Researchers recently presented a clinical prediction score to determine whether acquired third nerve palsy patients require neuroimaging; the results were given at the annual ARVO meeting. The new model shows that patients who are between the ages of 15 and 50 or between 51 and 70 with previous head trauma, absence of stroke or poor pupillary reaction or older than age 70 with at least two of the three aforementioned risk factors should be considered for neuroimaging studies. Otherwise, they note patients can be closely observed to avoid unnecessary imaging.
The retrospective study evaluated 97 eyes of 96 patients with isolated third nerve palsy, 42.3% of which were caused by ischemia and 57.7% by non-ischemic etiologies, such as aneurysm, trauma, tumor, inflammation and others. The team collected demographic data and clinical presentations to help determine predictive factors in favor of brain imaging.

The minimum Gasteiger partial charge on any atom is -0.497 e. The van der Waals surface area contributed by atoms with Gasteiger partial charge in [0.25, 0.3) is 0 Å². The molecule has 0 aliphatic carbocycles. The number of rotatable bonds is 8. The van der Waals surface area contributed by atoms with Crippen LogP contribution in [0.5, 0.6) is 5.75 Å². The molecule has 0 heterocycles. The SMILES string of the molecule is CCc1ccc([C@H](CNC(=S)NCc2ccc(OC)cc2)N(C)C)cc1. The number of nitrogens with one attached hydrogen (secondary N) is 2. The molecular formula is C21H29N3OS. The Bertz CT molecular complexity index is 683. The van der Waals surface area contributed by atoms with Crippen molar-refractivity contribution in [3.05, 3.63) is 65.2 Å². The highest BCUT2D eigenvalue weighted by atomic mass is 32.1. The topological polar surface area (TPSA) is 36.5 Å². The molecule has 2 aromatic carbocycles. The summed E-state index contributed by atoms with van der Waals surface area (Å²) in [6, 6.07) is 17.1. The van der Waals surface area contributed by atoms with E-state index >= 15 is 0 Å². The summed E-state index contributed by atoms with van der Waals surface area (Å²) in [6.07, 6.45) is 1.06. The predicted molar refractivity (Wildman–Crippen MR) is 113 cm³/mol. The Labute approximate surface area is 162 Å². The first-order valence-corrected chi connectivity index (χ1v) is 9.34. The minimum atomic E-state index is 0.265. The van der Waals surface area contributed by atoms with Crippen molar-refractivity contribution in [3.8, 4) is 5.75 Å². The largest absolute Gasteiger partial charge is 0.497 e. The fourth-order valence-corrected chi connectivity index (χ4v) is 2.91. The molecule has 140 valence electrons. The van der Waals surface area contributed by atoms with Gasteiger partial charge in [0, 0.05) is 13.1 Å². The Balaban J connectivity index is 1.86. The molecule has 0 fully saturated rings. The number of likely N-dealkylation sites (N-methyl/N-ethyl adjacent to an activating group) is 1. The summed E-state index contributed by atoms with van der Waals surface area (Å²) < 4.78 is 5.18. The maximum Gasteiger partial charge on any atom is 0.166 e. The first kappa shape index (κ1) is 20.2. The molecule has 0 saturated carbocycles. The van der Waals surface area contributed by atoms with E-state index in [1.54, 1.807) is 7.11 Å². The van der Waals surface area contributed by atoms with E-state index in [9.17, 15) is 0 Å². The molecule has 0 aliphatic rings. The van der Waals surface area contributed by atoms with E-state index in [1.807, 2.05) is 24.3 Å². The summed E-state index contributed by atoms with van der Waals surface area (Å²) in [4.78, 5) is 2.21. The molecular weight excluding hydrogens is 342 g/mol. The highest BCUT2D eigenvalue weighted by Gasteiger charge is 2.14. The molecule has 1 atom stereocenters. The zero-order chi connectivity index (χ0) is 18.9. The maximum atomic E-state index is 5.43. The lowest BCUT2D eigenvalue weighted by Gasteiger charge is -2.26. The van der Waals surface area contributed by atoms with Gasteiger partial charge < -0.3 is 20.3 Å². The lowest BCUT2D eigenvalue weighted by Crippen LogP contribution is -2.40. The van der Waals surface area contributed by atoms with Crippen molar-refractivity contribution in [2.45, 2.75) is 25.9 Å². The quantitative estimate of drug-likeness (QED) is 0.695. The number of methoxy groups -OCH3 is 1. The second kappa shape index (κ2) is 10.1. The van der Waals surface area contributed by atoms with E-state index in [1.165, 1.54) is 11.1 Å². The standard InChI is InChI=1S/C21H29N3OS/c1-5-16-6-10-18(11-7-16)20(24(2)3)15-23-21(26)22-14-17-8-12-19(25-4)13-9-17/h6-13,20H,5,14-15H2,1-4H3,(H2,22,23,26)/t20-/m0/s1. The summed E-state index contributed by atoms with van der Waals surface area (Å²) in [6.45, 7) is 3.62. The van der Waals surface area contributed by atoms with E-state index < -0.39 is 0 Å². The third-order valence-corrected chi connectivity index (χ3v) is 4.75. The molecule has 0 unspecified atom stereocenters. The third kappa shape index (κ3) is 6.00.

Of the total eyes, 84.5% underwent neuroimaging due to initially suspected non-ischemic causes, 43.9% of which revealed concordant diagnoses. The study authors found that potential clinical predictors to perform a neuroimaging study were age, history of head trauma, absence of stroke and poor pupillary response.
|Tansuebchueasai N, Witthayaweerasak J. Clinical prediction score for neuroimaging in acquired isolated third nerve palsy. ARVO 2019. Abstract 3588.|